‘Smart vehicles’, ‘driverless cars’, ‘connected and autonomous vehicles’ (or CAV): regardless of how we label it, one fact is clear.
The impact of digital disruption and the inevitable proliferation of new technologies will shape the future of our cities.
Every industry, from retail to leisure and health to banking, is being transformed. Mobility is no exception.
The emerging revolution in driverless vehicles opens a new frontier of disruption in transportation and urban living. For our cities, exclusively electric CAVs present a huge opportunity to radically transform how we live and travel.
Urban mobility challenges
Cities across the world are grappling with overcrowded transport, poor air quality and the need to drive improved prosperity, competitiveness and citizen experience.
In London alone, 54 per cent of households currently have at least one private motor vehicle. with Greater London’s population expected to grow by 0.7 per cent every year to 2046, the strain on city infrastructure is only set to increase.
As ride-sharing services continue to proliferate and customer engagement sees year-on-year growth, there is significant potential for automated technology to play a greater role in helping to move people around our cities, taking more vehicles off the road and freeing up space for alternative uses.
“The fact that every city has its own dynamic means that driverless vehicles will need to be integrated with and work alongside the existing network”
The challenges around urban mobility will become increasingly prevalent. Yet while the proliferation of driverless technology is inevitable, what isn’t yet clear is what shape it will take in cities.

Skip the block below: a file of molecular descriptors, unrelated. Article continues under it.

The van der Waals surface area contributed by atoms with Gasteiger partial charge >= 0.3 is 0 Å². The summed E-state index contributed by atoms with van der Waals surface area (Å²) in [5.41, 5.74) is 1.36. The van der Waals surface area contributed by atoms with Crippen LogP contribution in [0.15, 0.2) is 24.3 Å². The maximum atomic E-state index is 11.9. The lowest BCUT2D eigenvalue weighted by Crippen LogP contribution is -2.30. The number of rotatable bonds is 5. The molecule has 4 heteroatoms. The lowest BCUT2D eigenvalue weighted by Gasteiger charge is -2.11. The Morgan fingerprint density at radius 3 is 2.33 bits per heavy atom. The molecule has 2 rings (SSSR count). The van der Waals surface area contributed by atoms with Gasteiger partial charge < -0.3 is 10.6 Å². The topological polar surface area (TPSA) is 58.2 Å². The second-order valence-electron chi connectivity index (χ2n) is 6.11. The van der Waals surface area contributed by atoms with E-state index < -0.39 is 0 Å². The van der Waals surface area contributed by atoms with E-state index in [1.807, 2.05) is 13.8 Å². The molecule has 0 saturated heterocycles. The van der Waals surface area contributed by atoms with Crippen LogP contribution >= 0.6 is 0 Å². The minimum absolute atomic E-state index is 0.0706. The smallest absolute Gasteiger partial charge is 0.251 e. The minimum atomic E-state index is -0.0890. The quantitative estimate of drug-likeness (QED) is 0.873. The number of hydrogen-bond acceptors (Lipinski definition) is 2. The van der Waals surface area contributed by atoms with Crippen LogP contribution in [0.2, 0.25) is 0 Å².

The shape of our cities
All cities have their own distinct histories, cultures, topographies and infrastructures. Because of this, a one-size-fits-all approach to driverless technology is unlikely to deliver its full potential – and will not ensure a city’s individual character is protected.
The fact that every city has its own dynamic means that, to be successful, driverless vehicles will need to be integrated with and work alongside the existing network.
In London, where the focus is on improving public transport and encouraging options such as walking and cycling, this means early government engagement with the private sector will be essential if the benefits of CAV are to be realised and work in parallel with London’s wider objectives.
But in a city such as Edinburgh, where the focus is on cleaner, safer and more inclusive transport systems, it will be essential to work with government to adopt regulations that engage with providers if these same objectives are to be achieved.
Embracing a driverless future
We have the opportunity now to be on the front foot. How each individual city embraces CAV will be a key fork in the road that will either enhance or frustrate how well it performs economically.
From integrating CAV into the planning process through to incentivisation, regulation and licensing, we must respond proactively to driverless technology in a way that works for each individual city and – most importantly – its citizens.
Peter Hogg is UK cities director at Arcadis